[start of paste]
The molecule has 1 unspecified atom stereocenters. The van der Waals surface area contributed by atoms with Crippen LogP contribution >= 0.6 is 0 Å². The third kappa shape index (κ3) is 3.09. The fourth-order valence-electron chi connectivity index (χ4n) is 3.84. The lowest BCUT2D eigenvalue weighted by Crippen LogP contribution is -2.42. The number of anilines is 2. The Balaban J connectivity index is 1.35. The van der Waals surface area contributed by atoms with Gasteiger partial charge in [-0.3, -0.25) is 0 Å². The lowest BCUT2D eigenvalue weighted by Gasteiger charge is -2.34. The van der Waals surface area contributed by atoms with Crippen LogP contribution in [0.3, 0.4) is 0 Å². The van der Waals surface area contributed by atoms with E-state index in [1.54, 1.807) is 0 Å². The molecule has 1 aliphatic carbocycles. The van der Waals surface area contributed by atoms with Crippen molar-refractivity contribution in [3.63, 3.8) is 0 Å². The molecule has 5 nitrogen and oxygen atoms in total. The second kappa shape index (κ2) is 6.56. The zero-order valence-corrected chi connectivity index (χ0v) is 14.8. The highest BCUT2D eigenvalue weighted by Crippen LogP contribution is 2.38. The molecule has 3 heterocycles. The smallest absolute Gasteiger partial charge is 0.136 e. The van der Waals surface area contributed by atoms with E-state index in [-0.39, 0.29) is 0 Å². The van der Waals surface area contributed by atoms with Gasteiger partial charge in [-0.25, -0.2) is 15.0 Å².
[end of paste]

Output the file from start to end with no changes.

The molecule has 1 unspecified atom stereocenters. The van der Waals surface area contributed by atoms with Crippen LogP contribution >= 0.6 is 0 Å². The third kappa shape index (κ3) is 3.09. The fourth-order valence-electron chi connectivity index (χ4n) is 3.84. The lowest BCUT2D eigenvalue weighted by Crippen LogP contribution is -2.42. The number of anilines is 2. The Balaban J connectivity index is 1.35. The van der Waals surface area contributed by atoms with Gasteiger partial charge in [-0.3, -0.25) is 0 Å². The lowest BCUT2D eigenvalue weighted by Gasteiger charge is -2.34. The van der Waals surface area contributed by atoms with Crippen LogP contribution in [0.3, 0.4) is 0 Å². The van der Waals surface area contributed by atoms with E-state index in [1.54, 1.807) is 0 Å². The molecule has 1 aliphatic carbocycles. The van der Waals surface area contributed by atoms with Crippen molar-refractivity contribution in [3.63, 3.8) is 0 Å². The molecule has 5 nitrogen and oxygen atoms in total. The second kappa shape index (κ2) is 6.56. The zero-order valence-corrected chi connectivity index (χ0v) is 14.8. The highest BCUT2D eigenvalue weighted by Crippen LogP contribution is 2.38. The molecule has 3 heterocycles. The smallest absolute Gasteiger partial charge is 0.136 e. The van der Waals surface area contributed by atoms with E-state index in [-0.39, 0.29) is 0 Å². The van der Waals surface area contributed by atoms with Gasteiger partial charge in [-0.25, -0.2) is 15.0 Å².